WHILE THE allegations contained in the lawsuit against Kennedy Krieger are outrageous enough and demand justice and accountability, the fact remains that poverty exposes poor children, especially Black children, to lead paint on a scale far greater than that of the study.

More generally, the disproportionately poor health of Black children is the shame of a nation, a crime whose victims are defenseless children targeted because they happened to be born Black in the United States. It is a preventable catastrophe on a mass scale in our society, the result of poverty and institutionalized racism that are behind racial disparities in access to health care, housing and healthy food.

According to the United States Census Bureau, nearly 40 percent of Black children, or 4.8 million, live below the poverty line. This compares with 22 percent of all children in the country, and 12.4 percent of white children.

These figures understate the actual scale of poverty in the country, as the poverty line is artificially low, based on a measure of the standard of living that dates back to the 1950s. In order to count as officially poor, a family of four must make less than $22,113 per year. For a single parent with two children, that number drops to $17,568. Especially in large cities with high costs of living, families making twice that amount can have difficulties making ends meet.

Poverty forces families into substandard housing, especially African Americans, for whom decades of racist de facto and legal housing discrimination ("redlining") have pushed them into old, dilapidated, unsafe apartments and houses.

The risk of lead exposure is highest in housing built before 1978, when the federal government outlawed the use of white lead paint in homes. Black children are disproportionately likely to live in old, untreated housing contaminated with lead and with chipping lead paint, the most common source of exposure. They therefore suffer a relatively larger share of the impact of lead poisoning.

According to the Centers for Disease Control, from 1991 to 1994, around the time the Kennedy Krieger study began, 11.2 percent of Black children ages 1 to 5 had elevated blood lead levels, nearly five times the rate of 2.3 percent for white children the same age. Although these rates decreased significantly by 1999-2001, racial disparities remained, with 3.1 percent of Black children ages 1 to 5 suffering from elevated blood lead levels, over twice the rate of 1.3 percent for white children.

Lead paint exposure is just one of many ways that poverty and institutional racism harm Black children's health.

According to the Children's Defense Fund, when compared with whites, Black children are less likely to have health insurance, their mothers are less likely to have access to prenatal care, they suffer from asthma at a 50 percent higher rate, they are more likely to be overweight or obese, they are less likely to have access to dental care, and more than 25 percent do not receive full immunizations against childhood diseases.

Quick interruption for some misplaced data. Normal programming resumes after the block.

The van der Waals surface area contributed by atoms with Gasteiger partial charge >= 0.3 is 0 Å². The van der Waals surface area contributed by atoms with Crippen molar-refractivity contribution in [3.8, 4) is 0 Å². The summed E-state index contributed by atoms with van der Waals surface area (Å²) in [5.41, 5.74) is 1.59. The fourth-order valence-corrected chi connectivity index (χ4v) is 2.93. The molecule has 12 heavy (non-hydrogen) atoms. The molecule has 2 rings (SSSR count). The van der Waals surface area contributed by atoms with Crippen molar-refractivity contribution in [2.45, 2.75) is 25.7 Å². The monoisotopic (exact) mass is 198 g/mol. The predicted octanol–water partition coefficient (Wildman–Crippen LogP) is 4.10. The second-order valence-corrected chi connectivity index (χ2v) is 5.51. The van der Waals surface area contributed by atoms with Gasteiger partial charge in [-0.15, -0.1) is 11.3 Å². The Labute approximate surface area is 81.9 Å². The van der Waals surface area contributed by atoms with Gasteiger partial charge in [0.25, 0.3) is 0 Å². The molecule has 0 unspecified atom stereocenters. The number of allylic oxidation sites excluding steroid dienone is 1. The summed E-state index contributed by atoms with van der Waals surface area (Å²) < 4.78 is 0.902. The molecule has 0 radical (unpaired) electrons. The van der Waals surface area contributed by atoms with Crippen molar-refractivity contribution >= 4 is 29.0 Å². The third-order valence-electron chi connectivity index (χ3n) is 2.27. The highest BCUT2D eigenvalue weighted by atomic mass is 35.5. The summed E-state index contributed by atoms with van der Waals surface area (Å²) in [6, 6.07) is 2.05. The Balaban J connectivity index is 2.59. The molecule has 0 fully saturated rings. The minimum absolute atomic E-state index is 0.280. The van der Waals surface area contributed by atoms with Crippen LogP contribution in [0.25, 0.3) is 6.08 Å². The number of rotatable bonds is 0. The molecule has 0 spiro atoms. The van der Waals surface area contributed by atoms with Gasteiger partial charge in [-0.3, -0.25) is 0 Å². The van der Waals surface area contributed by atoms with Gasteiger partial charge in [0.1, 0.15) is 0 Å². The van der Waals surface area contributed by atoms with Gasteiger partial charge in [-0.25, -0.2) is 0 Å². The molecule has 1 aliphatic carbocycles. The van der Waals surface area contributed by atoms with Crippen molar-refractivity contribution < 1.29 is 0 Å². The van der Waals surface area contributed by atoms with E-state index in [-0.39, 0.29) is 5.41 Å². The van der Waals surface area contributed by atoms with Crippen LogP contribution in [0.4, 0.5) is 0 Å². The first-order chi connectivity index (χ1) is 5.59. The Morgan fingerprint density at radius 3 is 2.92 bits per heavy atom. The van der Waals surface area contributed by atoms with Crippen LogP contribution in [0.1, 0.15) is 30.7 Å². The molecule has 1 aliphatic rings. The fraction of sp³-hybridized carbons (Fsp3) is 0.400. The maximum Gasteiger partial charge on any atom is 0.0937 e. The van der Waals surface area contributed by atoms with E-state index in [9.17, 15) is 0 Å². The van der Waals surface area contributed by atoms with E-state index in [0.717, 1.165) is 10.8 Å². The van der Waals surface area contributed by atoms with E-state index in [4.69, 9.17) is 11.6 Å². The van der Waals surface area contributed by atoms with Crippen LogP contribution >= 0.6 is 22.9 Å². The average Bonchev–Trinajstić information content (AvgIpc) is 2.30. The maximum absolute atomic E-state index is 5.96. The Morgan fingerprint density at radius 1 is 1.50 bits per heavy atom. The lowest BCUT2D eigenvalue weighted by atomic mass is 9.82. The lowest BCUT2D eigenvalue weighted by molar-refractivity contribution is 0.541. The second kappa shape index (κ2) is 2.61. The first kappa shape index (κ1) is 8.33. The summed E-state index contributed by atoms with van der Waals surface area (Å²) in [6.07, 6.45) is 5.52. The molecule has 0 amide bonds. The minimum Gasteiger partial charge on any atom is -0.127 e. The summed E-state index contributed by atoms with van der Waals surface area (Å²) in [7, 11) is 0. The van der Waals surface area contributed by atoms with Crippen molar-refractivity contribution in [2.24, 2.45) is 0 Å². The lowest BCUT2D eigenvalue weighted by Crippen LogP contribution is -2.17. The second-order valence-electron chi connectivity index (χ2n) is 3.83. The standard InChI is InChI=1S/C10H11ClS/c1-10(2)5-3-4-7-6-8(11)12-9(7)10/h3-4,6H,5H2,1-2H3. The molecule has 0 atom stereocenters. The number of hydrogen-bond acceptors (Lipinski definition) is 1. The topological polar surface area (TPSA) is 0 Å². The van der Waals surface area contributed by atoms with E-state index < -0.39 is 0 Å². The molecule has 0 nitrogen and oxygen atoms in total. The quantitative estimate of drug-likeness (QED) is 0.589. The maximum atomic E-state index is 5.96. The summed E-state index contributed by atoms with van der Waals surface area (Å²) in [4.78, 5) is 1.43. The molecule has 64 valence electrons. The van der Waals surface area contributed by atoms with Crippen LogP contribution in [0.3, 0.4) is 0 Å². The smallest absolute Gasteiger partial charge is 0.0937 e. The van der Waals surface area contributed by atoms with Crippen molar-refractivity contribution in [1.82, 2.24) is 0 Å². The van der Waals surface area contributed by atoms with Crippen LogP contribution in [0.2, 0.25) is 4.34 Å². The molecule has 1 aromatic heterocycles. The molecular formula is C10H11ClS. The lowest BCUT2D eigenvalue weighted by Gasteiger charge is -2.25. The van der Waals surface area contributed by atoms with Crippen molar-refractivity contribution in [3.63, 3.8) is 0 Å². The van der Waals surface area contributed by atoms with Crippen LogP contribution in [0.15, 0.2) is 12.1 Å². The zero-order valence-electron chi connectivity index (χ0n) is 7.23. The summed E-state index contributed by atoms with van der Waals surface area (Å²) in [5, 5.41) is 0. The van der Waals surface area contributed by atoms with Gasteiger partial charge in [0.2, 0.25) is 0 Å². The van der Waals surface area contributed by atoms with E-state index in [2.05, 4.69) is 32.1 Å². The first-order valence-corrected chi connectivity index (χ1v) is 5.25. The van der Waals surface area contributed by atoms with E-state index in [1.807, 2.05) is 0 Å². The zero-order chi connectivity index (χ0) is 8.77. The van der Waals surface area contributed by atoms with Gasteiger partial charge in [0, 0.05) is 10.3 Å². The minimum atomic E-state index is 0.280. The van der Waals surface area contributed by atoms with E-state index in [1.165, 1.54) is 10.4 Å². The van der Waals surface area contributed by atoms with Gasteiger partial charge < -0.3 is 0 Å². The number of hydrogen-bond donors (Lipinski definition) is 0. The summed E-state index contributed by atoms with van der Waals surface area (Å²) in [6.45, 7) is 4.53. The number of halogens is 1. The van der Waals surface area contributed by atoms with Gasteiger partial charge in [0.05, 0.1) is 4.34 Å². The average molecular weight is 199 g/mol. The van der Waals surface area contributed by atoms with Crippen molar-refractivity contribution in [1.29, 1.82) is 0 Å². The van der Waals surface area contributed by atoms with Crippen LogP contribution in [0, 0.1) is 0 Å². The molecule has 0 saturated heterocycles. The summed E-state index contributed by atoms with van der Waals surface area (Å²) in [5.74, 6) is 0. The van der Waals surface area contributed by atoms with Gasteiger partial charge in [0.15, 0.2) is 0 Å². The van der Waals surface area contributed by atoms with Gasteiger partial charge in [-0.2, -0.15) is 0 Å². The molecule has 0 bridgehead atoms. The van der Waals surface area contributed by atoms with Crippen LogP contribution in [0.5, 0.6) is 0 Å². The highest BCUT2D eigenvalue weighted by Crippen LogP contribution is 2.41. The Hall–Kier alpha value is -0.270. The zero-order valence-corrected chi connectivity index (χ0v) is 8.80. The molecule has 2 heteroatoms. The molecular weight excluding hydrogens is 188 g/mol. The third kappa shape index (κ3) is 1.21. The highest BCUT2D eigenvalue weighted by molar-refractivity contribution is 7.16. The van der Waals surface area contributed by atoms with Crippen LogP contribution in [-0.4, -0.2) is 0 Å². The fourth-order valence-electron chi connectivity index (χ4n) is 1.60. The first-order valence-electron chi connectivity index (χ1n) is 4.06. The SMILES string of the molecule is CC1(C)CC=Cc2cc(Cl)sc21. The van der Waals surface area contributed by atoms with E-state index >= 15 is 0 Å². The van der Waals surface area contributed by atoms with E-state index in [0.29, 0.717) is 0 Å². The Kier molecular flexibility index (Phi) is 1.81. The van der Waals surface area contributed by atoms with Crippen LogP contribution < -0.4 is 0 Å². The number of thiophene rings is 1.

Health disparities fueled by poverty and racism are responsible for a situation where Black children are almost twice as likely as whites to be born with low birth-weight, which increases the risk of behavioral and learning problems. And "Black infants are more than twice as likely as White infants to die before their first birthday," according to the Children's Defense Fund.

To make things even worse, when Black children exhibit the behavioral problems associated with lead poisoning and other health disparities, rather than receiving the health care they need, they are more likely to be funneled into the criminal injustice system instead. Approximately one in three Black men born in the early 21st century will go to prison during their lifetime.

The Kennedy Krieger Institute's study is emblematic of the 1990s, a decade that saw the continuation of the attacks on the gains of the civil rights movement that were a central focus of the rise of the right wing in the 1980s. These included the "war on drugs," which precipitated the rise and growth of a system of racist mass incarceration that has locked millions of African Americans behind bars for nonviolent offenses, what author Michele Alexander has dubbed the "New Jim Crow."

Central to racism is the dehumanization of the oppressed. In the United States, the dehumanization of people of African descent began with their enslavement over 300 years ago and persists to this day. It is this context of racial oppression that makes possible atrocities like the Kennedy Krieger Institute study.